Archive | May 2016

May 19th | Visit to Tattingstone Garden Centre

Tattingstone Garden Centre visit - May 2016 010

Jacky and Di choosing plants

Jacky and Di choosing plants

Fourteen of us went to Tattingstone Garden Centre on a cool but dry evening in May. We had come to create our own planted hanging basket or tub, choosing and using some of the wide selection of bedding plants available there.

First of all Lorraine and Brandon between them gave us a demonstration whilst telling us about the different plant foods, irrigation systems and types of compost available. Then we were set free to do our own thing, and we enjoyed filling our own containers to produce both colourful and attractive results.

Teas, coffees and cake were served, and after some more informal questions and answers we paid for our trophies and left.

Thank you to Lorraine and Brandon for a most enjoyable and productive evening! Tattingstone Garden Centre is well worth a visit!

Beryl finishing her window box

Beryl finishing her window box

Wendy adds the final plant to her basket

Shirley’s finished basket


May 16th/18th | Badger Watching

In addition to our scheduled outing this week, we booked two evenings with the Suffolk Wildlife Trust to go Badger Watching at a secret location on the outskirts of Ipswich, and both groups were very lucky in that they both saw badgers!

The first group of 8 went on Monday 16th May, and this is what they wrote:

As predicted we arrived at the car park about 6.45pm , collected the key and a bowl of peanuts and walked to the hide arriving there about 7pm. Steve threw peanuts (to which badgers are apparently rather partial) down the bank  in front of the hide window and we all took our places. There were several information sheets to read around the inside of the hide which was at the top of a bank overlooking some very large holes and a stream, with lots of leafy trees and roots.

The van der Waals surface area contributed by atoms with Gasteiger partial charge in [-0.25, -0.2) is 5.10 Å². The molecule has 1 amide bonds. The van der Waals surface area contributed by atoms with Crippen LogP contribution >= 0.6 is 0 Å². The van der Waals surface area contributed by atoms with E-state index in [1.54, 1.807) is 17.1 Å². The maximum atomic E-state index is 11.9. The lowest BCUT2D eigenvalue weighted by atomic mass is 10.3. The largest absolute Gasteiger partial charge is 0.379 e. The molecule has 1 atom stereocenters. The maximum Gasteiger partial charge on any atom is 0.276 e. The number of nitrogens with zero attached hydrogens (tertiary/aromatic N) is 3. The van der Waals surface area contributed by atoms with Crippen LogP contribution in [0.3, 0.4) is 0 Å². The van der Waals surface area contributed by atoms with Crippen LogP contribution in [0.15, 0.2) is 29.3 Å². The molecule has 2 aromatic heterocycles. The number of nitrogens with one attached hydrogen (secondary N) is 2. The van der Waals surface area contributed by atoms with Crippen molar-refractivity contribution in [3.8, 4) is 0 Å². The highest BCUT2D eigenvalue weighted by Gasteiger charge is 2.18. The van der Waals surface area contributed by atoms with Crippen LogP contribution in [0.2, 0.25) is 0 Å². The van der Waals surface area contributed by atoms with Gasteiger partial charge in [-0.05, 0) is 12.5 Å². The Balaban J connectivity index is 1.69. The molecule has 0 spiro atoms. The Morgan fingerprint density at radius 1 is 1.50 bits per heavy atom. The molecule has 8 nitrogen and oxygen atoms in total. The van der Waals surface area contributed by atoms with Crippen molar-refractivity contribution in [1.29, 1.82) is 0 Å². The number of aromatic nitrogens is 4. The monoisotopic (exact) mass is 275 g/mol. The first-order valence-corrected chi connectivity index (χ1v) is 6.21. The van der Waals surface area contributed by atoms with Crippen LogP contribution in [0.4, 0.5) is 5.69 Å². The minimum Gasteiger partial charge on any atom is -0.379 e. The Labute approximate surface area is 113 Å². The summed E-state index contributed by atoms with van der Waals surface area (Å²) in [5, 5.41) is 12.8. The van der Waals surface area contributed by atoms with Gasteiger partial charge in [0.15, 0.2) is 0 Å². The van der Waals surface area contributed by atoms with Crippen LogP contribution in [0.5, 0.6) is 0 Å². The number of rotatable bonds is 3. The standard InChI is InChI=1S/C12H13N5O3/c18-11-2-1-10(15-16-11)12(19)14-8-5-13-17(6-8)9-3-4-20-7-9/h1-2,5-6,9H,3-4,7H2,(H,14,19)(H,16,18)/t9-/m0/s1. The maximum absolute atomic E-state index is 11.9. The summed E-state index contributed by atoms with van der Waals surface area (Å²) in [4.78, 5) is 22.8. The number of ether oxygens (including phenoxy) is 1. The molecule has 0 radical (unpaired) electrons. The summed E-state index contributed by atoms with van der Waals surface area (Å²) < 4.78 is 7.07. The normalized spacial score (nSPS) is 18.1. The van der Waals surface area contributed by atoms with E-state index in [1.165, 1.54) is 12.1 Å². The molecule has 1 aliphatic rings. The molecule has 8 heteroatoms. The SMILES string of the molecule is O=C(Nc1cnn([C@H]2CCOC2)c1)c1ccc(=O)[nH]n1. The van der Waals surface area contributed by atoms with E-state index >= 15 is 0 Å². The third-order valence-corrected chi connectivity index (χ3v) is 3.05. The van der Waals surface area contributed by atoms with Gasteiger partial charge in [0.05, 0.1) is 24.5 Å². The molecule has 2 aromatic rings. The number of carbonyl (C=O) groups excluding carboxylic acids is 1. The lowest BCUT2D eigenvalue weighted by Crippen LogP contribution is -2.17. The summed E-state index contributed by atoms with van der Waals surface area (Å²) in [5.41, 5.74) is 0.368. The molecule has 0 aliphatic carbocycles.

Three great tits, a few rats and almost an hour later the first badger appeared up the bank in front of us. She, and I am sure it was a she, was quickly followed by three very cute youngsters and we all sat in an enthralled silence for the best part of half an hour while they rooted around for the strewn peanuts. Just before we thought we might leave, the boar put in a brief appearance but unfortunately he didn’t stay long.

I am sure we all left feeling very privileged.

The second group went on Wednesday 18th May, here is their report:

We took our places just after 7.00 p.m., having scattered the peanuts   around the front of the hide at the top of the bank. Just after 7.20 the first badger appeared. Not a cub, but we thought a juvenile as he or she was not very large. He spent about 25 minutes seeking out and devouring more than half of all our peanuts – to our dismay! But we needn’t have worried! Soon after he had shuffled off, a larger badger arrived. He appeared to have a plaited string collar around his neck, perhaps for identification? He had a kinked tailed so he was easy to distinguish from the other badgers, and he was larger so we presumed he was a male. He managed to find a few peanuts overlooked by the first badger, and then another badger joined him in the search. They completely ignored one another and eventually shuffled off one by one along their track and into the undergrowth. After a few more minutes a fourth badger arrived, who also seemed to have a collar round his neck, and had slightly different markings (pale patches) on his shoulders. He (or she) stayed quite a while hoovering up the final peanuts and generally sniffing around the area before leaving. We stayed for another half an hour but apart from a rat and great tits no sign of any more creatures, so we decided to leave – still in daylight – at 9.40 p.m., feeling, like the others, very privileged.